Some benefits are affected by the amount of money you have in savings, such as cash in a savings account, or investments in shares. These benefits are called means-tested benefits. Find out more about which benefits are affected by savings or a lump sum pay-out, such as redundancy pay or compensation.
Which benefits are affected by savings?
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The main means-tested benefits that are affected by both income and savings include:
- Income-based Jobseekers Allowance
- Income-related Employment and Support Allowance
- Housing Benefit
- Income Support
- Pension Credit
- Universal Credit.
What are the savings limits?
If you or your partner have £6,000 (£10,000 if you are over state pension age) or less in savings this will not affect your claim for these benefits.
If you or your partner have £16,000 or more in savings, you will not be entitled to any of these benefits.
If you have savings between £6,000 and £16,000
If you or your partner have any savings or capital of between £6,000 and £16,000, the first £6,000 is ignored.
The rest is treated as if it gives you a monthly income of £4.35 for each £250, or part of £250.
- You have £7,000 in a savings account
- The first £6,000 of it is ignored
- The remaining £1,000 is counted as giving you a monthly income of £17.40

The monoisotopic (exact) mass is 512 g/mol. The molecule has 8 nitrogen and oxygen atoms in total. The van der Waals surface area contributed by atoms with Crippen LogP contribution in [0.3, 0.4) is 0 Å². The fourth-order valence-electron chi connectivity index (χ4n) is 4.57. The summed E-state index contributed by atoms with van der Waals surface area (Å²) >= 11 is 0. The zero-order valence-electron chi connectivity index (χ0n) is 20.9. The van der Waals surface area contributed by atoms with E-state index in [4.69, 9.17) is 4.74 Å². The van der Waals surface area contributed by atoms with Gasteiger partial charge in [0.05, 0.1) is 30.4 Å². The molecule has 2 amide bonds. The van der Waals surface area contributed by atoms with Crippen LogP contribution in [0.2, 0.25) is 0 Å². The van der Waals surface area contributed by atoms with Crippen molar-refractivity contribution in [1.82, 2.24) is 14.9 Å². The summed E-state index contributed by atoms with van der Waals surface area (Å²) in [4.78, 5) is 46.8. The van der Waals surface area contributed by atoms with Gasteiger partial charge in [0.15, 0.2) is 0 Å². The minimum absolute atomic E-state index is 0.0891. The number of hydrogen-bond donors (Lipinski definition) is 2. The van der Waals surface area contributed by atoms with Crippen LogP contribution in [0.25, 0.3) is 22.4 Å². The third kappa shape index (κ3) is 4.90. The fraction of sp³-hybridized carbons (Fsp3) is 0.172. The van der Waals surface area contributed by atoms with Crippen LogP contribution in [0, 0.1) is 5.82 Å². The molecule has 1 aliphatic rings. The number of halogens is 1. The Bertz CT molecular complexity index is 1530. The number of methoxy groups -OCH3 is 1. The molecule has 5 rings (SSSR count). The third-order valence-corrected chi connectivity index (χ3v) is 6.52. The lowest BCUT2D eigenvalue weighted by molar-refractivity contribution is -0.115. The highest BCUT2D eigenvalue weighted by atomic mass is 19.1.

- £1,000 ÷ £250 = 4
- 4 × £4.35 = £17.40
- £17.40 will be taken off your monthly Universal Credit payment.
How savings affect Council Tax Support
Council Tax Support (CTS) is run by local councils and if you are of working age the amount of savings you are allowed to have depends on the rules of the CTS scheme in your area.
Your local council can tell you more about how the scheme works where you live.
If you are getting Pension Credit and qualify for Council Tax Support, your savings could affect how much you get.
How savings affect Tax Credits
If you are getting Working or Child Tax Credits, only taxable income is taken into account, so you might be able to claim tax credits, regardless of the amount of money you have in savings.
However, the interest you earn from savings is classed as income. Any income from savings over £300 will be taken into account and will affect how much you get.
How your savings are affected if you move from Tax Credits to Universal Credit
The government is proposing if you have over £16,000 in savings, you would normally not qualify for Universal Credit. But, if you’re moving from Tax Credits to Universal Credit, anything you have over the £16,000 limit will be disregarded for 12 months from the point you move to Universal Credit. After 12 months, the normal rules apply. Final details are yet to be confirmed.